As we usher in 2023, the procurement and supply chain operating model will continue to evolve. Despite sustained uncertainty in the business landscape, consumers still need goods and services. And manufacturers still need to meet demand.
Suppliers hold a lot more power in today’s macro-economic environment than they have in the past. In certain sectors where supply is limited, the market is less open than businesses might like. Additionally, large manufacturers depend upon their supplier networks for on-time delivery, service and innovation.
It should come as no surprise that forward-thinking leaders place immense value on the contribution which their suppliers make. They understand that, without our suppliers, there would be no customers.
Last year, we saw leading businesses start to rethink the way in which they view their suppliers, and in 2023, I believe that this mindset will continue. Here are three key ways in which the procurement world will evolve this year.
Procurement will become more supplier centric. For the last two decades, procurement has been trying to reinvent itself. Now, as Generation X and Y employees start moving into leadership roles, we’re seeing a rebirth. This emerging workforce is introducing new ways of thinking and starting to reshape the procurement operating model.
Rather than just saving costs, business leaders are starting to create value across the enterprise and its supply chain. It helps to think of this as “supplier experience management.” What’s key to this mindset is that it includes all suppliers. As the focus continues to shift in 2023, we should see more businesses treating their entire network of suppliers — not just a strategic few — as part of the organizational whole.
We are already starting to see advertisements in recruitment websites for positions like supplier operations manager and supplier experience manager. This positive change is encouraging to witness, and this year I anticipate that even more businesses will begin to view their suppliers as valued partners. As a result, decisions in key areas — such as sustainability, risk, performance and innovation — can be more considered.
Bolder approaches will continue to emerge out of procure-to-pay (P2P) fatigue. The need to work more efficiently with suppliers will move procurement further away from a transactional approach and closer towards the supply markets.
In a recent catch-up with a CPO for large Global 5000 company, my contact opened up about his plans to embark on a new chapter in a relatively greenfield procurement technology landscape. He shared with me that putting in a P2P system is the last thing he wants to do. Experience at a previous organization taught him that taking over P2P could take over everything else! In his view, this distracts greatly from creating value.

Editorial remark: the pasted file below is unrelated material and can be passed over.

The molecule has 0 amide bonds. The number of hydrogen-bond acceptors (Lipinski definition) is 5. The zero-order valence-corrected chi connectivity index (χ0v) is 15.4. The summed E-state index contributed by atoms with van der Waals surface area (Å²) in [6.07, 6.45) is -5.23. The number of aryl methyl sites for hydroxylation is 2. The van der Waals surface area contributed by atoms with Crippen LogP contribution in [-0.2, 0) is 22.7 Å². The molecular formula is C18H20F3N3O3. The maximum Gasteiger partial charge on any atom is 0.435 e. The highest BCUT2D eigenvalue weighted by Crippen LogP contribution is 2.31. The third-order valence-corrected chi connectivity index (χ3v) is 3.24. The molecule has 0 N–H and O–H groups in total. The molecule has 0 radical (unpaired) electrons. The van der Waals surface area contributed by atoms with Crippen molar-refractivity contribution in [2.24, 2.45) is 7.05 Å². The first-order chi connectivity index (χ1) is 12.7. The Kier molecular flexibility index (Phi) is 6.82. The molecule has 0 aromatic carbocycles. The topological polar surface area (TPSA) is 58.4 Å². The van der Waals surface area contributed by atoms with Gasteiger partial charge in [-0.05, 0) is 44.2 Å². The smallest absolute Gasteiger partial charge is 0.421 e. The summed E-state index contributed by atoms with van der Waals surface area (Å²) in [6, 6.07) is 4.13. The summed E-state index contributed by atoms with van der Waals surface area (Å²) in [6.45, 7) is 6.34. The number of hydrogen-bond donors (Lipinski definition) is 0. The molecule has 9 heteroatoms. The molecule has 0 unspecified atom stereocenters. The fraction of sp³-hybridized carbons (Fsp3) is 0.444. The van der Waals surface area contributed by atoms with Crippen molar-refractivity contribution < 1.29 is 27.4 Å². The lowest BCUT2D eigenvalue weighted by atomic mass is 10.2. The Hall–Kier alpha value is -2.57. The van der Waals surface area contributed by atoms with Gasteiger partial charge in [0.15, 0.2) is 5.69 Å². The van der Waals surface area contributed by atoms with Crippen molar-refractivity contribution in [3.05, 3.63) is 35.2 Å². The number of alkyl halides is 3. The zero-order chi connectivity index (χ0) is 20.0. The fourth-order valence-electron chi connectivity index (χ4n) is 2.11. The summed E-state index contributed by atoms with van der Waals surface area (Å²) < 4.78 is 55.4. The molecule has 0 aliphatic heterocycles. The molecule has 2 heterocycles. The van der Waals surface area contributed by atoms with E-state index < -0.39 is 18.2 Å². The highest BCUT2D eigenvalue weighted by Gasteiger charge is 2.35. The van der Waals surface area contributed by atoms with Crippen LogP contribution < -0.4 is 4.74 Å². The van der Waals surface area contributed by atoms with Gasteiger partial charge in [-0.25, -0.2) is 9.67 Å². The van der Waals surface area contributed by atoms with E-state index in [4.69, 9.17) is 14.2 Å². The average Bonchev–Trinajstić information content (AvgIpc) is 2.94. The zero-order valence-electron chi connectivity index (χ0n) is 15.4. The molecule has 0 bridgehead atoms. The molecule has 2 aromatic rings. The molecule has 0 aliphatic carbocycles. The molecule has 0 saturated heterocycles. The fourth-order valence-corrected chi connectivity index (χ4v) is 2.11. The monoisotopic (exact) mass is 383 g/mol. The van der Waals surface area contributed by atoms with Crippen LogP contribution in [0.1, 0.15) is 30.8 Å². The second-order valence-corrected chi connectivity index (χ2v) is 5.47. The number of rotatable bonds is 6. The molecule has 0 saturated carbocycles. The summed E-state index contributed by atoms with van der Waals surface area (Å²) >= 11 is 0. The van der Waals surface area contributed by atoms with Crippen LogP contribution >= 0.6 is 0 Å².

Leading organizations are focusing less on each transaction, and more on working efficiently. Last year we started to see some prominent procurement leaders move away from a budget-control approach. In today’s landscape, where supply chain resilience is king, teams are questioning their processes. Is it really viable to approve 1,000 transactions for a single supplier?
Forward-thinking leaders realize that approving a supplier is much easier than approving every single one of their transactions. As this way of thinking evolves, we expect to see more leaders putting tech solutions in place to control the entry of supplier data into their system, right from the outset.
The experience of working together will improve across the board. As procurement focuses less on transactions and more on suppliers, the way in which the broader organization works with the full supplier base will change. One way in which the function can influence the direction of travel is to become much more service orientated.
In an “everything as a service” world, procurement teams that don’t deliver great service to all internal users and to all suppliers are missing a trick. Optimizing the journey across all parties to deliver maximum benefit can contribute towards business competitiveness. It’s just begging to be done, and I anticipate that we’ll start to see more procurement leaders make the end-to-end experience that both parties receive more pleasant and productive.
We saw more companies looking to improve the experience which they offer to suppliers in 2022. These businesses are trying to simplify the supplier journey by overlaying a technology layer that can help them orchestrate end-to-end processes across multiple platforms. This year, I expect that we will see more large organizations move away from the S2P suite as the core, and opt for a more data-centric core like an MDM or SIM solution.
There is no clear roadmap yet of how things like single sign-on will be solved with networks such as Coupa, Ariba and Tungsten, so meeting these challenges will take time. But as more enterprises move in this direction, more pressure might be put on these networks to become more open.
With the move to supplier experience, and focus on end-to-end services, it’s unsurprising that we’re seeing organizations apply an experience lens to how they work with buyers internally. This group effectively makes up everyone in the organization who works with suppliers, which is most of the business. As leaders embrace supplier experience principles, it’s likely that more organizations will also start to orchestrate experiences for their buyers.
Procurement and supply chain teams that embrace positive change will be best placed to build resilience and create value in 2023. By partnering with suppliers, adopting bolder approaches and making both supplier and buyer experience a priority, organizations can harness their supplier relationships to build true resilience.
Costas Xyloyiannis is CEO of HICX.